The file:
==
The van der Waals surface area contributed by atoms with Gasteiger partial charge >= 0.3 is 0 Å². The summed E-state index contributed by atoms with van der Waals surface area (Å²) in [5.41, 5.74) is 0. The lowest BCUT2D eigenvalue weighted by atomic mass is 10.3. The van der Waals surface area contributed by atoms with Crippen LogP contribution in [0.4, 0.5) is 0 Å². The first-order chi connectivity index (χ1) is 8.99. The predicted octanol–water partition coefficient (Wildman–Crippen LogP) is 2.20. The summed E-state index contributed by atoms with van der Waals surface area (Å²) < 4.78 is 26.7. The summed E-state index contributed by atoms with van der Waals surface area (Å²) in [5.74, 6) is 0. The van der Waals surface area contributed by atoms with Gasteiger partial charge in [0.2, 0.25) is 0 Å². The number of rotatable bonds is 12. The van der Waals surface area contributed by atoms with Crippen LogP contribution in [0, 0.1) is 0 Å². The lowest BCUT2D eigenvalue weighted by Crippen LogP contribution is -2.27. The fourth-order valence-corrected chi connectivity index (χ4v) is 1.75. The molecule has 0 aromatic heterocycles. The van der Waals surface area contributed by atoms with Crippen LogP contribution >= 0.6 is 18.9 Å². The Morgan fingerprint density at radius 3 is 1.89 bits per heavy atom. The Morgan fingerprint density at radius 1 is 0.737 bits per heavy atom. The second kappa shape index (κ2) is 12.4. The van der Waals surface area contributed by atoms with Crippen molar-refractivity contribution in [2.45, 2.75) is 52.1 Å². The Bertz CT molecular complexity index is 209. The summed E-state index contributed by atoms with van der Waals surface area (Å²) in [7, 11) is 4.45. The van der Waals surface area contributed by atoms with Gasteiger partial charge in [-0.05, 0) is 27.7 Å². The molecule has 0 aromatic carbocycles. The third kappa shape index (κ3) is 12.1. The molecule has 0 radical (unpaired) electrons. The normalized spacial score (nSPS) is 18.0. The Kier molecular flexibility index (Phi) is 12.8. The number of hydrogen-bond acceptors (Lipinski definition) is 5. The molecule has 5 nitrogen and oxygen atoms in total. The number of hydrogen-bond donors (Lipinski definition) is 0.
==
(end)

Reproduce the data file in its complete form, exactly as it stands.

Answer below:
The van der Waals surface area contributed by atoms with Gasteiger partial charge >= 0.3 is 0 Å². The summed E-state index contributed by atoms with van der Waals surface area (Å²) in [5.41, 5.74) is 0. The lowest BCUT2D eigenvalue weighted by atomic mass is 10.3. The van der Waals surface area contributed by atoms with Crippen LogP contribution in [0.4, 0.5) is 0 Å². The first-order chi connectivity index (χ1) is 8.99. The predicted octanol–water partition coefficient (Wildman–Crippen LogP) is 2.20. The summed E-state index contributed by atoms with van der Waals surface area (Å²) < 4.78 is 26.7. The summed E-state index contributed by atoms with van der Waals surface area (Å²) in [5.74, 6) is 0. The van der Waals surface area contributed by atoms with Gasteiger partial charge in [0.2, 0.25) is 0 Å². The number of rotatable bonds is 12. The van der Waals surface area contributed by atoms with Crippen LogP contribution in [0, 0.1) is 0 Å². The lowest BCUT2D eigenvalue weighted by Crippen LogP contribution is -2.27. The fourth-order valence-corrected chi connectivity index (χ4v) is 1.75. The molecule has 0 aromatic heterocycles. The van der Waals surface area contributed by atoms with Crippen LogP contribution >= 0.6 is 18.9 Å². The Morgan fingerprint density at radius 3 is 1.89 bits per heavy atom. The Morgan fingerprint density at radius 1 is 0.737 bits per heavy atom. The second kappa shape index (κ2) is 12.4. The van der Waals surface area contributed by atoms with Crippen molar-refractivity contribution in [2.45, 2.75) is 52.1 Å². The Bertz CT molecular complexity index is 209. The summed E-state index contributed by atoms with van der Waals surface area (Å²) in [7, 11) is 4.45. The van der Waals surface area contributed by atoms with Gasteiger partial charge in [-0.05, 0) is 27.7 Å². The molecule has 0 aromatic carbocycles. The third kappa shape index (κ3) is 12.1. The molecule has 0 radical (unpaired) electrons. The normalized spacial score (nSPS) is 18.0. The Kier molecular flexibility index (Phi) is 12.8. The number of hydrogen-bond acceptors (Lipinski definition) is 5. The molecule has 5 nitrogen and oxygen atoms in total. The number of hydrogen-bond donors (Lipinski definition) is 0.